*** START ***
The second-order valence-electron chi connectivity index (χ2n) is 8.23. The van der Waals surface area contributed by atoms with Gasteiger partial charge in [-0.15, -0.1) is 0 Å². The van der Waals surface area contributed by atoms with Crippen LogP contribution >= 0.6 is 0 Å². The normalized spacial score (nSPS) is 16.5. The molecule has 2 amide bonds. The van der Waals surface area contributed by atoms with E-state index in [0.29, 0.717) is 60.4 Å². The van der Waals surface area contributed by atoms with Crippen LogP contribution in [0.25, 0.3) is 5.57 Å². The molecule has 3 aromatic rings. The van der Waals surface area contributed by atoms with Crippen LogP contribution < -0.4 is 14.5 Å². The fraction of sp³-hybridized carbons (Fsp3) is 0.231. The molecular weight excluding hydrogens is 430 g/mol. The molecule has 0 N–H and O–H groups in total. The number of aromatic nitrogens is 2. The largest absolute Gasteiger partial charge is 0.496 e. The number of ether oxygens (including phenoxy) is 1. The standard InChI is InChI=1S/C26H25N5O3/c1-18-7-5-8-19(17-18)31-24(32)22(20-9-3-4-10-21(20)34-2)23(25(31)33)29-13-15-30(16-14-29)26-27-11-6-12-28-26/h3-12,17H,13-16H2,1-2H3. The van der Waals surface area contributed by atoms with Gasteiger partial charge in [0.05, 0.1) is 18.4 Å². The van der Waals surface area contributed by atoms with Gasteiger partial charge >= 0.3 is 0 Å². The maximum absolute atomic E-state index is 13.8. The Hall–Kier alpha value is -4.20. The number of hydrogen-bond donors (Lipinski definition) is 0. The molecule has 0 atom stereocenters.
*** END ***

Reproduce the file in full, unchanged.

The second-order valence-electron chi connectivity index (χ2n) is 8.23. The van der Waals surface area contributed by atoms with Gasteiger partial charge in [-0.15, -0.1) is 0 Å². The van der Waals surface area contributed by atoms with Crippen LogP contribution >= 0.6 is 0 Å². The normalized spacial score (nSPS) is 16.5. The molecule has 2 amide bonds. The van der Waals surface area contributed by atoms with E-state index in [0.29, 0.717) is 60.4 Å². The van der Waals surface area contributed by atoms with Crippen LogP contribution in [0.25, 0.3) is 5.57 Å². The molecule has 3 aromatic rings. The van der Waals surface area contributed by atoms with Crippen LogP contribution < -0.4 is 14.5 Å². The fraction of sp³-hybridized carbons (Fsp3) is 0.231. The molecular weight excluding hydrogens is 430 g/mol. The molecule has 0 N–H and O–H groups in total. The number of aromatic nitrogens is 2. The largest absolute Gasteiger partial charge is 0.496 e. The number of ether oxygens (including phenoxy) is 1. The standard InChI is InChI=1S/C26H25N5O3/c1-18-7-5-8-19(17-18)31-24(32)22(20-9-3-4-10-21(20)34-2)23(25(31)33)29-13-15-30(16-14-29)26-27-11-6-12-28-26/h3-12,17H,13-16H2,1-2H3. The van der Waals surface area contributed by atoms with Gasteiger partial charge in [0.05, 0.1) is 18.4 Å². The van der Waals surface area contributed by atoms with Gasteiger partial charge >= 0.3 is 0 Å². The maximum absolute atomic E-state index is 13.8. The Hall–Kier alpha value is -4.20. The number of hydrogen-bond donors (Lipinski definition) is 0. The molecule has 0 atom stereocenters.